The country is about to experience the third wave of COVID-19, and in many ways, it will be like all other waves.
The questions people are asking themselves now are not new: How can I protect myself? What should I do if someone gets infected? Should I stay, or should I go? These anxieties have been present during every previous wave.
The transition from a lockdown period into the post-lockdown life has always been difficult for everyone involved, but there are strategies that can help make this shift easier.
This article provides suggestions for coping with uncertainty as well as practical advice on how to reintegrate back into society after being isolated during a COVID-19 event.
Our society has become increasingly desperate and demoralized. There are many reasons why people feel hopeless now more than ever before, but this feeling is amplified during a COVID-19 event because the county is locked down, and life as we know it stops for three weeks.
People often have difficulty coping with the stress of being isolated from their social groups, family, and friends. They are not only severed from their supportive social networks but also any strong ties to a community. During this time, when it feels like there is no one they can talk to or rely on, people tend to get very anxious because they feel alone in facing the uncertain future of a COVID-19 event.
When a community is in a state of epidemic, there are many concerns and uncertainties that rise to the surface. People have questions about how to prevent themselves from getting sick, or if they do get infected, how they can treat the virus. They wonder if people will be coming into their neighborhoods and communities to forcibly check on other potential victims with symptoms of COVID-19. They wonder if they will have to go through the same thing that happened during the first and second waves of this epidemic, which is being forced to hide in their homes for a certain number of days with no communication with anyone except those inside your home.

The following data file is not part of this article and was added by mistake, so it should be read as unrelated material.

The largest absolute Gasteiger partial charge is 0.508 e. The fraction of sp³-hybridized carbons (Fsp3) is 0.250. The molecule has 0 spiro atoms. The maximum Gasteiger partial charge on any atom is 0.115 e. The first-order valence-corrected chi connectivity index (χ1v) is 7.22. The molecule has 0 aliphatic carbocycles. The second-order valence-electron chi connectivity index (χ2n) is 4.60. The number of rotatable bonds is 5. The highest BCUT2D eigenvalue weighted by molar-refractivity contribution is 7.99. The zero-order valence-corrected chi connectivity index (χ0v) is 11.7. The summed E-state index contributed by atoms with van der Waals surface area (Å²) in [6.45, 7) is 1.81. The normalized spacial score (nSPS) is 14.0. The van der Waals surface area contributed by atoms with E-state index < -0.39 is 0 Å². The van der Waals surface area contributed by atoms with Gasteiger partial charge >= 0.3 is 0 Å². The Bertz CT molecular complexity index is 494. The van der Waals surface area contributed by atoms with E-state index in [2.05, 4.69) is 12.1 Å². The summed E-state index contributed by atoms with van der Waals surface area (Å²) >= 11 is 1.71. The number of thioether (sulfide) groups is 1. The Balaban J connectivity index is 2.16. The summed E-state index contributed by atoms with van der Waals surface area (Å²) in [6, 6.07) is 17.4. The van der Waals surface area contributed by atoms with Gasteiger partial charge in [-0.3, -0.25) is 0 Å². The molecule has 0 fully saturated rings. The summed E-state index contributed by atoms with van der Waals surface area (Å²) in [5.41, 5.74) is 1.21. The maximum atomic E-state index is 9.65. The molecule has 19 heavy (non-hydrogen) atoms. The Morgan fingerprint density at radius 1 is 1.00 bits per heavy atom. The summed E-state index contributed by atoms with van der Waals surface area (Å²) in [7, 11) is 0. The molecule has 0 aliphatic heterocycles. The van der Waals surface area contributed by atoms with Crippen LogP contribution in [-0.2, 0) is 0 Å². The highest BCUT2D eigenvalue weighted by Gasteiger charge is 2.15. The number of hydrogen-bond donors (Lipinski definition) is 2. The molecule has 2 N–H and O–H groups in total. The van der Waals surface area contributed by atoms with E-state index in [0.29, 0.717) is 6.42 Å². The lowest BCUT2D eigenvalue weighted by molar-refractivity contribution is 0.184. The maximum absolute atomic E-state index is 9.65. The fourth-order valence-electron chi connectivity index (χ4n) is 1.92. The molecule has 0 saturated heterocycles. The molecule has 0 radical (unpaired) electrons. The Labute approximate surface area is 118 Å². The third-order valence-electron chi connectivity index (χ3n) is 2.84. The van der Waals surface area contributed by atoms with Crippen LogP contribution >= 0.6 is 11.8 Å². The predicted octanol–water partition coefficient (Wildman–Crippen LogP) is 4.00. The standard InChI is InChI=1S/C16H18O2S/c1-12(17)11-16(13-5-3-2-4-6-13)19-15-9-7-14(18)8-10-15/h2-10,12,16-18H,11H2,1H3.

It is difficult to predict what will happen in any given situation. The best plan of action is to be proactive and prepared in case something does happen by following the CDC recommendations.
In addition, it is important for people to come up with a list of questions that they would like answered, both regarding the virus as well as how the government will respond if there is another outbreak.
People need to communicate openly and honestly about their anxieties, especially the ones they are afraid to admit to themselves. It becomes a vicious cycle: we hide our insecurities because we don’t want to be judged for being scared or make others think that we are not strong enough, but suppressing our fears causes them to grow.
It is impossible to predict how people will react during this time of uncertainty, but one thing that we can be certain about is that it is in our nature to adapt. We have been doing it for centuries and still continue to persevere despite the challenges we face as a species.
The country has all the supplies it needs to get through this situation, and for three weeks, nothing will be happening. There are many ways we can use these idle days to recharge our batteries and get back to a place of inner peace.
The Importance of Finding Serenity in Uncertainty
Many people like me have dedicated their lives to promoting wellness instead of illness. However, in general, it is easier to give advice than to follow it. It is easy for me to say that people should change their behavior and focus on wellness and self-care now more than ever, but I can only speak from my experience.